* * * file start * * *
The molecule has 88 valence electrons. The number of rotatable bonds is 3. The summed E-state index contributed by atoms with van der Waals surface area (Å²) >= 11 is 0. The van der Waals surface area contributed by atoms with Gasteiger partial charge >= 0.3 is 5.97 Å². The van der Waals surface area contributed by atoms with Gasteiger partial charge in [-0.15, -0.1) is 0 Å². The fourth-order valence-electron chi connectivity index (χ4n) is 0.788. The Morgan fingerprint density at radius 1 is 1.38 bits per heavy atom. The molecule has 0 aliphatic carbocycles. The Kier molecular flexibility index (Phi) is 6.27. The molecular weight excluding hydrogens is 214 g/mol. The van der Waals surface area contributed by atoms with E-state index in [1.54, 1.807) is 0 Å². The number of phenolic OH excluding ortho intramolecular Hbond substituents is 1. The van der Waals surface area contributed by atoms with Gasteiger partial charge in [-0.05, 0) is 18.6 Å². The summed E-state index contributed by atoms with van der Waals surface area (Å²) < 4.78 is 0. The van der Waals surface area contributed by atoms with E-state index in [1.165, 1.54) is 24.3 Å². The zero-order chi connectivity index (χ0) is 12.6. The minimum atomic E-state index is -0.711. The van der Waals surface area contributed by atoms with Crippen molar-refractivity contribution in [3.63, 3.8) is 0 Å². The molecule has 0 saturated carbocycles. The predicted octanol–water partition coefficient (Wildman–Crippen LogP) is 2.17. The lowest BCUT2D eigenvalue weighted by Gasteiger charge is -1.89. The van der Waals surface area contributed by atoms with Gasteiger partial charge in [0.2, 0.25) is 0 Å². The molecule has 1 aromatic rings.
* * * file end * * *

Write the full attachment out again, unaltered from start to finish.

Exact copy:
The molecule has 88 valence electrons. The number of rotatable bonds is 3. The summed E-state index contributed by atoms with van der Waals surface area (Å²) >= 11 is 0. The van der Waals surface area contributed by atoms with Gasteiger partial charge >= 0.3 is 5.97 Å². The van der Waals surface area contributed by atoms with Gasteiger partial charge in [-0.15, -0.1) is 0 Å². The fourth-order valence-electron chi connectivity index (χ4n) is 0.788. The Morgan fingerprint density at radius 1 is 1.38 bits per heavy atom. The molecule has 0 aliphatic carbocycles. The Kier molecular flexibility index (Phi) is 6.27. The molecular weight excluding hydrogens is 214 g/mol. The van der Waals surface area contributed by atoms with E-state index in [1.54, 1.807) is 0 Å². The number of phenolic OH excluding ortho intramolecular Hbond substituents is 1. The van der Waals surface area contributed by atoms with Gasteiger partial charge in [-0.05, 0) is 18.6 Å². The summed E-state index contributed by atoms with van der Waals surface area (Å²) < 4.78 is 0. The van der Waals surface area contributed by atoms with E-state index in [1.165, 1.54) is 24.3 Å². The zero-order chi connectivity index (χ0) is 12.6. The minimum atomic E-state index is -0.711. The van der Waals surface area contributed by atoms with Crippen molar-refractivity contribution in [3.63, 3.8) is 0 Å². The molecule has 0 saturated carbocycles. The predicted octanol–water partition coefficient (Wildman–Crippen LogP) is 2.17. The lowest BCUT2D eigenvalue weighted by Gasteiger charge is -1.89. The van der Waals surface area contributed by atoms with Gasteiger partial charge in [0.2, 0.25) is 0 Å². The molecule has 1 aromatic rings.